The last time Scots and English met at Flodden, Northumberland, the hills ran red with blood.
Yesterday, exactly 500 years later, the Battle of Flodden between the two armies was remembered in a spirit of reconciliation.
Then, it was a decisive victory for the English who outfought the greater numbers of the Scottish invasion force, killing at least 6000 men and losing 1500 themselves.
Now, it scarcely mattered who won as the dead on both sides were remembered in a series of commemorative events. We’ve already had a new tartan, a tour of the battlefield by archeologists, and conducted walks.
There was a flower festival, a play, and a chance to see the 1514 muster roll from Alnwick with the names of those called up to fight.
But yesterday’s actual anniversary was what it was all about.
The day began not at Flodden but at nearby Branxton where the battle really took place.
An interactive exhibition marking the quincentenary of the bloodbath was held in a marquee.
Visitors could see displays and exhibits relating to the conflict through the day.
Volunteers from historical groups were on hand to describe the art of translating old documents from the period and giving people the chance to carry out their own translations.
Then it was all down to local historian Clive Hallem-Baker and his conducted tour of the battlefield.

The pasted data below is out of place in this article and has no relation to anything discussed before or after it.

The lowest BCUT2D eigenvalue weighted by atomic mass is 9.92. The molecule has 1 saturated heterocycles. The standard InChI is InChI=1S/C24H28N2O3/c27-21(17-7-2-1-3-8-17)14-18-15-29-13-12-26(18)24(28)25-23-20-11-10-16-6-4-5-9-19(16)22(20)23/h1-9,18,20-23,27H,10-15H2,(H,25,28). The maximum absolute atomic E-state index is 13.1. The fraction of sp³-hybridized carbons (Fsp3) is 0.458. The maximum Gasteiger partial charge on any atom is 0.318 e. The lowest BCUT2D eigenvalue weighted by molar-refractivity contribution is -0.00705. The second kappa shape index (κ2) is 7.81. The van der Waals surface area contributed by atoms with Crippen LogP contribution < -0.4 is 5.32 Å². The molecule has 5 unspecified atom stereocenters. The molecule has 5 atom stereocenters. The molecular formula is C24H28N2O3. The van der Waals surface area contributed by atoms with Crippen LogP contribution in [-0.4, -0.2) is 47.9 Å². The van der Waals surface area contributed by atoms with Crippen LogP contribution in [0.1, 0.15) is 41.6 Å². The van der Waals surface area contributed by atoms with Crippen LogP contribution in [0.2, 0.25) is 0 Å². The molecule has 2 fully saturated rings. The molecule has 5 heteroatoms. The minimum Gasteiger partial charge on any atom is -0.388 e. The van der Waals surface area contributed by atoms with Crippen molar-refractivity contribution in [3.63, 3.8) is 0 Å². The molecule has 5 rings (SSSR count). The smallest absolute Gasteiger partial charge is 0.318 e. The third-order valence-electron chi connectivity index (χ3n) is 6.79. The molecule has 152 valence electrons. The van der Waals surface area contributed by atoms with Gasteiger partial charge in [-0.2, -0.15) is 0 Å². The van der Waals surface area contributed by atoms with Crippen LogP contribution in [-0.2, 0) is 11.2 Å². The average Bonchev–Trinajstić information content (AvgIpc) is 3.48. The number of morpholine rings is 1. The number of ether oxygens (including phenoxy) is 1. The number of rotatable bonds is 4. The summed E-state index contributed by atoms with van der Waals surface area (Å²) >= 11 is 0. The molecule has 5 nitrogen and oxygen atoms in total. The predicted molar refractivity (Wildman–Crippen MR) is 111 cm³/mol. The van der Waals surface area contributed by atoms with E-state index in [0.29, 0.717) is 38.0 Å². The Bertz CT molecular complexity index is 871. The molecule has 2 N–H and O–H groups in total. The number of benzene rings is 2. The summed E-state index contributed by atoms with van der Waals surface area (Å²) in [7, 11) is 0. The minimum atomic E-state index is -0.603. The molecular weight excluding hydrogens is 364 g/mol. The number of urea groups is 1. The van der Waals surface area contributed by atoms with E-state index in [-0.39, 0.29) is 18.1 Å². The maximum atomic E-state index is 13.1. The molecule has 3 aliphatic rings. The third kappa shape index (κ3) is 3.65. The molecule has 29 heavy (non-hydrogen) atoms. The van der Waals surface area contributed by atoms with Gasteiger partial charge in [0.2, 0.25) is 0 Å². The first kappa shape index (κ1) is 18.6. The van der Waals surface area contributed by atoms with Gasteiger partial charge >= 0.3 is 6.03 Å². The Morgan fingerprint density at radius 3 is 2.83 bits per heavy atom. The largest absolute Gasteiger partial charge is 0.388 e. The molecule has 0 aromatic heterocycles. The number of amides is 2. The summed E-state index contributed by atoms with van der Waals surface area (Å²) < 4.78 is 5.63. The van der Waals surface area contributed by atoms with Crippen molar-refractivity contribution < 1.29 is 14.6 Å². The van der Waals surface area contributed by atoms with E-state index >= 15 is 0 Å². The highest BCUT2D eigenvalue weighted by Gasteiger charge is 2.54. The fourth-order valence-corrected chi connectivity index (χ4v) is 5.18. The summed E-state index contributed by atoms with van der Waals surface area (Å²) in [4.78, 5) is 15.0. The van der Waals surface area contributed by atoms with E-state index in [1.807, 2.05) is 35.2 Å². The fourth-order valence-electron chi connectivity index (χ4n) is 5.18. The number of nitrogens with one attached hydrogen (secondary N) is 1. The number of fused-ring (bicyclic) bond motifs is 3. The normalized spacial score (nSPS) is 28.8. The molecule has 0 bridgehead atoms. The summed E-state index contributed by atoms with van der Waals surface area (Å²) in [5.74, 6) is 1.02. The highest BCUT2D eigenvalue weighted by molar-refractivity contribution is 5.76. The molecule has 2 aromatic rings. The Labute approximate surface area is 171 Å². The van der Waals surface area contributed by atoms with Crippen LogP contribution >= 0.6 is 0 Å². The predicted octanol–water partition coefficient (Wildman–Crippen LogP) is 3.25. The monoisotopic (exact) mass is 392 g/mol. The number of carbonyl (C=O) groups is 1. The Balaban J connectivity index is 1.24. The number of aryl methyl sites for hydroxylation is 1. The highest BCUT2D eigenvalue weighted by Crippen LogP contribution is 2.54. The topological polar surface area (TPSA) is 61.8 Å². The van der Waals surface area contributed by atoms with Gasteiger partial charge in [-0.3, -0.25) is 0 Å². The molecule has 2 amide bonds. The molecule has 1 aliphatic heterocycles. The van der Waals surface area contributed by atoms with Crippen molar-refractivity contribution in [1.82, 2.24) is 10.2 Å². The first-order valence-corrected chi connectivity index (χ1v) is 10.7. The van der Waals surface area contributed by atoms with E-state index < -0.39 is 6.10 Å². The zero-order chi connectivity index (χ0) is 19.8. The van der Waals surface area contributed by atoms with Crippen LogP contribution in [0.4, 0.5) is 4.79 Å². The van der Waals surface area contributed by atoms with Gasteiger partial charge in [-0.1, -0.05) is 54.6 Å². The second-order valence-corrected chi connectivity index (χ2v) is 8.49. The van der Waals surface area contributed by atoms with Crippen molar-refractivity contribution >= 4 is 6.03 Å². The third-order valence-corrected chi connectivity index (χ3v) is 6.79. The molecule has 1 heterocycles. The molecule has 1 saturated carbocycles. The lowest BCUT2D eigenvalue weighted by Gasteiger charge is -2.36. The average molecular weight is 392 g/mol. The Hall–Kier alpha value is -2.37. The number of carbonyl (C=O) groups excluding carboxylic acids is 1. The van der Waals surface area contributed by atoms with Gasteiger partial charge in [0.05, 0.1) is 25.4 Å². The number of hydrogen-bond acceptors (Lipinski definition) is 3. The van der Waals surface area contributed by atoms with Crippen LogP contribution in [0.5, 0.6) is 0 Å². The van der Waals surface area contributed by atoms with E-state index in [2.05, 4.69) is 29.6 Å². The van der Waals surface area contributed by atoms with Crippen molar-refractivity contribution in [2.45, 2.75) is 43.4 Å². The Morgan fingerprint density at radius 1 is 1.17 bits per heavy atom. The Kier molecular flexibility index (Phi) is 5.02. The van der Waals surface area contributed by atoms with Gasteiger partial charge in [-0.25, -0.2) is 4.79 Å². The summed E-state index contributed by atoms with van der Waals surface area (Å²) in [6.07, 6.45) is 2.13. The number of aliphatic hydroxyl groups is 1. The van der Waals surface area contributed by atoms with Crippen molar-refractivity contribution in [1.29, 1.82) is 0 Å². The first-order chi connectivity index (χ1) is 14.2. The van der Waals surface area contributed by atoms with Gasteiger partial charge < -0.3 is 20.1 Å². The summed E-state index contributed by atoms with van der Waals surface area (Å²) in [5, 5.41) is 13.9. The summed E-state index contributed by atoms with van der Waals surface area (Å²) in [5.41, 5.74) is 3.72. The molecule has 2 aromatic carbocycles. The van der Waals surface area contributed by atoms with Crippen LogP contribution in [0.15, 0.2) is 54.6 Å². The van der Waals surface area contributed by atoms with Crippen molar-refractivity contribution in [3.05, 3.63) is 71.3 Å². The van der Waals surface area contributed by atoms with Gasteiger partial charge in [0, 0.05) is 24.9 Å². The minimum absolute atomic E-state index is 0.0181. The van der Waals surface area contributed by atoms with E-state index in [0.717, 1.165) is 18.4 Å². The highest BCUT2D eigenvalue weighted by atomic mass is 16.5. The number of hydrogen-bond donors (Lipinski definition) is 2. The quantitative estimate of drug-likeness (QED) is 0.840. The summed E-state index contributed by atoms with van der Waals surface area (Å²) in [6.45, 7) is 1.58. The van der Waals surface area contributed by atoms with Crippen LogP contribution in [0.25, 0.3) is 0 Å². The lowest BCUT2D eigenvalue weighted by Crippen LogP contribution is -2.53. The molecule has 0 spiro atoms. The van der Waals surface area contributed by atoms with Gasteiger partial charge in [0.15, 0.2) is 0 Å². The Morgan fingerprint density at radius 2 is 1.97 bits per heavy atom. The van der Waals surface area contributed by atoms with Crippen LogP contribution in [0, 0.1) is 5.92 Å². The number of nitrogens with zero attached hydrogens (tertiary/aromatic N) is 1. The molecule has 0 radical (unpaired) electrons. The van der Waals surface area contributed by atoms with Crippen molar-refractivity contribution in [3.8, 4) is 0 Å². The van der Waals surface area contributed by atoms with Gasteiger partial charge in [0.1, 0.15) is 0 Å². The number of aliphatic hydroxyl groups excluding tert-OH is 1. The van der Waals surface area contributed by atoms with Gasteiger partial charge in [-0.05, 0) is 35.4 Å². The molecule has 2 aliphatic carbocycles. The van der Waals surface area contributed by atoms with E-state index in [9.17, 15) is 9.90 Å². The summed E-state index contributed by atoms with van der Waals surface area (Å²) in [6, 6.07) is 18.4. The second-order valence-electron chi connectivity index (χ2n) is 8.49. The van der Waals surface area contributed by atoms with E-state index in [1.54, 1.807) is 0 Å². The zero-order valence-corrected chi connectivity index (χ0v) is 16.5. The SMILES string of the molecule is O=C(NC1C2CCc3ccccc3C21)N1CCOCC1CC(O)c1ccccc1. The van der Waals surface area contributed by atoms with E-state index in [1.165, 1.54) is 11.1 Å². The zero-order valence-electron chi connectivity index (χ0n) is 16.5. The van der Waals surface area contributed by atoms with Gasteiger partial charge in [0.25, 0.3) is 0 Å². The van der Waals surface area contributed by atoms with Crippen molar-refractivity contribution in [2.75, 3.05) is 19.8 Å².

The tour moved through the places where the action happened in real time.
11am. The English artillery cross the bridge at Twizel and the scene is set for the following battle.
The experts will tell you how many formations the Scots were in, how and where they launched the battle, and how King James IV of Scotland was killed.
Others will explain the weapons chosen by the Scots were woefully inadequate to the Northumberland terrain.
Still others, the political reasons for the conflict and the impact on a Scotland where every family, it was said, lost someone.
It has been a year of commemoration with heightened interest in the event but one group always remembers.
The Flodden 1513 Club hold an annual service at the monument to the battle and this year it was always going to be special.
Gerald Tait, honorary secretary of the group, said: “We remember the Scots who fell but there is a cross-border aspect as well.
“The eco-museum on the web has really increased interest in the battle and over the years we have commemorated it with various ridings and festivals.
“People were beginning to forget but it was the last battle in which a king was killed and it changed the political landscape.”
Last night’s service was for members and invited guests with readings and toasts while members of the public looked on, watching, listening.
And for those still not tired by a year of non-stop activity the series of events continues today with a solemn commemoration.
It’s back to the marquee at Branxton for a ceremony including symbols of peace with specially-chosen hymns, music, and readings.